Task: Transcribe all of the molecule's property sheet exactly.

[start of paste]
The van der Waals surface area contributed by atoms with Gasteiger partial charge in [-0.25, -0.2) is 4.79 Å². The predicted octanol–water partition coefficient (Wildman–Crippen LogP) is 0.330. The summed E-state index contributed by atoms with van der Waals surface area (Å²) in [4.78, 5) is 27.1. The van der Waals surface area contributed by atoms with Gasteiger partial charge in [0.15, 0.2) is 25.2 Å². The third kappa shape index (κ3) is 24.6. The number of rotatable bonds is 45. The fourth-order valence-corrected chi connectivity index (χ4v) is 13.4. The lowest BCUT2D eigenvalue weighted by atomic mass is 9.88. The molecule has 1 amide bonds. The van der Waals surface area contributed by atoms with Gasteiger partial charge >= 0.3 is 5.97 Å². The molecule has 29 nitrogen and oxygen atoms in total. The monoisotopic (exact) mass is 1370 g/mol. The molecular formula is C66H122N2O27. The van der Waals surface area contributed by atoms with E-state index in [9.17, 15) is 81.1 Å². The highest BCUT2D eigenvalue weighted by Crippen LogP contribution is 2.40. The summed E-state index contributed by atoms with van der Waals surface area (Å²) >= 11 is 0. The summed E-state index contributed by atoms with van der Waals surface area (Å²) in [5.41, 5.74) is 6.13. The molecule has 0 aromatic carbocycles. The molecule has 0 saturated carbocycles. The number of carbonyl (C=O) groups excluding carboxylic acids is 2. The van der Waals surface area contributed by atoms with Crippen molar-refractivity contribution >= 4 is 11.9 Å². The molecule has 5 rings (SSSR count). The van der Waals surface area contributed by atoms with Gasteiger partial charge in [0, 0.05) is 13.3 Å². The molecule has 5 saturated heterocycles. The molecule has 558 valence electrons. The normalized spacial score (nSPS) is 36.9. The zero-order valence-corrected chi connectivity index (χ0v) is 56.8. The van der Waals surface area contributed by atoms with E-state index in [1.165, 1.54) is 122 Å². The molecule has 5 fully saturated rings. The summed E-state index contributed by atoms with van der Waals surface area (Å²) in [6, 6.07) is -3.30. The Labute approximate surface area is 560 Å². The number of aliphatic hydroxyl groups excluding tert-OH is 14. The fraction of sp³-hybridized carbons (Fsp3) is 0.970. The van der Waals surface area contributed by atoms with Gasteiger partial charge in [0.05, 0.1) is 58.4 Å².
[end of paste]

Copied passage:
The van der Waals surface area contributed by atoms with Gasteiger partial charge in [-0.25, -0.2) is 4.79 Å². The predicted octanol–water partition coefficient (Wildman–Crippen LogP) is 0.330. The summed E-state index contributed by atoms with van der Waals surface area (Å²) in [4.78, 5) is 27.1. The van der Waals surface area contributed by atoms with Gasteiger partial charge in [0.15, 0.2) is 25.2 Å². The third kappa shape index (κ3) is 24.6. The number of rotatable bonds is 45. The fourth-order valence-corrected chi connectivity index (χ4v) is 13.4. The lowest BCUT2D eigenvalue weighted by atomic mass is 9.88. The molecule has 1 amide bonds. The van der Waals surface area contributed by atoms with Gasteiger partial charge >= 0.3 is 5.97 Å². The molecule has 29 nitrogen and oxygen atoms in total. The monoisotopic (exact) mass is 1370 g/mol. The molecular formula is C66H122N2O27. The van der Waals surface area contributed by atoms with E-state index in [9.17, 15) is 81.1 Å². The highest BCUT2D eigenvalue weighted by Crippen LogP contribution is 2.40. The summed E-state index contributed by atoms with van der Waals surface area (Å²) >= 11 is 0. The summed E-state index contributed by atoms with van der Waals surface area (Å²) in [5.41, 5.74) is 6.13. The molecule has 0 aromatic carbocycles. The molecule has 0 saturated carbocycles. The number of carbonyl (C=O) groups excluding carboxylic acids is 2. The van der Waals surface area contributed by atoms with Crippen molar-refractivity contribution >= 4 is 11.9 Å². The molecule has 5 rings (SSSR count). The van der Waals surface area contributed by atoms with Gasteiger partial charge in [0, 0.05) is 13.3 Å². The molecule has 5 saturated heterocycles. The molecule has 558 valence electrons. The normalized spacial score (nSPS) is 36.9. The zero-order valence-corrected chi connectivity index (χ0v) is 56.8. The van der Waals surface area contributed by atoms with E-state index in [1.165, 1.54) is 122 Å². The molecule has 5 fully saturated rings. The summed E-state index contributed by atoms with van der Waals surface area (Å²) in [6, 6.07) is -3.30. The Labute approximate surface area is 560 Å². The number of aliphatic hydroxyl groups excluding tert-OH is 14. The fraction of sp³-hybridized carbons (Fsp3) is 0.970. The van der Waals surface area contributed by atoms with Gasteiger partial charge in [0.05, 0.1) is 58.4 Å².